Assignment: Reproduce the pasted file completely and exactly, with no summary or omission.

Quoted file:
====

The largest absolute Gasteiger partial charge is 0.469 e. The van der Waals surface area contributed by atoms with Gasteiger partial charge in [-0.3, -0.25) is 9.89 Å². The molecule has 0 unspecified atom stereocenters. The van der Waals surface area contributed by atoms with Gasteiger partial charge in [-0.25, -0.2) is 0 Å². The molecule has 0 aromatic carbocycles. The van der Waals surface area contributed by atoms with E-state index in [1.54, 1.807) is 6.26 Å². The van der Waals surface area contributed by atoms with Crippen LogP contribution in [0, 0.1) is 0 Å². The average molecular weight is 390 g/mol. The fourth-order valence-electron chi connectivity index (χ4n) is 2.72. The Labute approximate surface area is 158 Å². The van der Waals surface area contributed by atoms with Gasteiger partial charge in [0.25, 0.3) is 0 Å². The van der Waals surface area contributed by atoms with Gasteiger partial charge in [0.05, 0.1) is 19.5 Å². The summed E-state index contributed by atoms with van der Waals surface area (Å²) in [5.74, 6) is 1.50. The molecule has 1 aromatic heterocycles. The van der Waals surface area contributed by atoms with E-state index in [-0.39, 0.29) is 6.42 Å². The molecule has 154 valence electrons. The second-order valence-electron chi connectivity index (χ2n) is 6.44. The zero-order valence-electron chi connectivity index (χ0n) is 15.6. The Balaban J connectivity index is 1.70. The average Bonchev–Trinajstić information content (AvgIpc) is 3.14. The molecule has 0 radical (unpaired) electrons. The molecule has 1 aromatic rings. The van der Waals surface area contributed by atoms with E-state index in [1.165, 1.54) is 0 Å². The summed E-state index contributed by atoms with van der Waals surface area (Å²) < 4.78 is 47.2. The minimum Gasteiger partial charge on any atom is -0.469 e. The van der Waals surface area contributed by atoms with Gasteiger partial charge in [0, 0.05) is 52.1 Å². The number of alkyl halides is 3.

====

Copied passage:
The largest absolute Gasteiger partial charge is 0.469 e. The van der Waals surface area contributed by atoms with Gasteiger partial charge in [-0.3, -0.25) is 9.89 Å². The molecule has 0 unspecified atom stereocenters. The van der Waals surface area contributed by atoms with Gasteiger partial charge in [-0.25, -0.2) is 0 Å². The molecule has 0 aromatic carbocycles. The van der Waals surface area contributed by atoms with E-state index in [1.54, 1.807) is 6.26 Å². The van der Waals surface area contributed by atoms with Crippen LogP contribution in [0, 0.1) is 0 Å². The average molecular weight is 390 g/mol. The fourth-order valence-electron chi connectivity index (χ4n) is 2.72. The Labute approximate surface area is 158 Å². The van der Waals surface area contributed by atoms with Gasteiger partial charge in [0.25, 0.3) is 0 Å². The van der Waals surface area contributed by atoms with Gasteiger partial charge in [0.05, 0.1) is 19.5 Å². The summed E-state index contributed by atoms with van der Waals surface area (Å²) in [5.74, 6) is 1.50. The molecule has 1 aromatic heterocycles. The van der Waals surface area contributed by atoms with E-state index in [-0.39, 0.29) is 6.42 Å². The molecule has 154 valence electrons. The second-order valence-electron chi connectivity index (χ2n) is 6.44. The zero-order valence-electron chi connectivity index (χ0n) is 15.6. The Balaban J connectivity index is 1.70. The average Bonchev–Trinajstić information content (AvgIpc) is 3.14. The molecule has 0 radical (unpaired) electrons. The molecule has 1 aromatic rings. The van der Waals surface area contributed by atoms with E-state index in [1.165, 1.54) is 0 Å². The summed E-state index contributed by atoms with van der Waals surface area (Å²) < 4.78 is 47.2. The minimum Gasteiger partial charge on any atom is -0.469 e. The van der Waals surface area contributed by atoms with Gasteiger partial charge in [0, 0.05) is 52.1 Å². The number of alkyl halides is 3.